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    I agree with one implicit message of this post which is that parsing is an almost endless series of trade-offs. For example, for a simple binary format, I’d probably use PEGs, but when parsing textual formats, bitter experience has conditioned me to prefer LR. There are various reasons for this, such as: PEGs are easy to write but, in general, it’s impossible to work out what language they accept (most medium/large PEG parsers I’ve looked at in detail do not work as their authors expected); LR parsers are easy to reason about but more awkward to write and generally have poor error handling. I’ve tried to address that latter issue in grmtools/lrpar https://softdevteam.github.io/grmtools/master/book/errorrecovery.html – it’s not the right solution for everyone, but it might be another interesting point in the endless space of parsing trade-offs!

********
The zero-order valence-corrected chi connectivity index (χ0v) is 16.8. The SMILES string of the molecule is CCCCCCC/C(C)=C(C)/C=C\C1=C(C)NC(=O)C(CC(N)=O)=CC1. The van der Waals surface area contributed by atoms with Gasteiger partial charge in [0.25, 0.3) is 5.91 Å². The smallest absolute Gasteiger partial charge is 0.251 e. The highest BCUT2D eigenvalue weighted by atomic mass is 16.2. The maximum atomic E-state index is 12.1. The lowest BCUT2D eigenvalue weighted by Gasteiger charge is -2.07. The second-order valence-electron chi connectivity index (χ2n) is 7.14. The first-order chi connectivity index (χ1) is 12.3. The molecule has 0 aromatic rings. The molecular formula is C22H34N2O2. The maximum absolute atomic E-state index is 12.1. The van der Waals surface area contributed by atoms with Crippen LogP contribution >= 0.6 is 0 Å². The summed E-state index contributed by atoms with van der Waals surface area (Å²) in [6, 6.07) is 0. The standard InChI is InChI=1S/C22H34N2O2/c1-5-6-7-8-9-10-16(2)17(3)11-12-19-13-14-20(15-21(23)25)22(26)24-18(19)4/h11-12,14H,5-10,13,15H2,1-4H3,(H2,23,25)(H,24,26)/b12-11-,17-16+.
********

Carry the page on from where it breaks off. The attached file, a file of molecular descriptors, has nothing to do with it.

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      menhir is an advanced parser generator in OCaml and features pretty good error recovery mechanisms, as far as I know. It’s used in merlin, the semantic server for OCaml, which is extremely robust. LR or LALR generators can be better than yacc!

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        Menhir has a very cool, but very different, approach to error recovery. In essence, users can manually annotate the stategraph with detailed error messages (and Menhir has a cunning mechanism to make it semi-automatic to migrate those messages as the grammar changes) that can help users understand what’s going on. grmtools/lrpar’s approach is fully automated. As always in parsing there are pros and cons to this! There’s more details in the related work section of https://arxiv.org/abs/1804.07133 if you’re interested.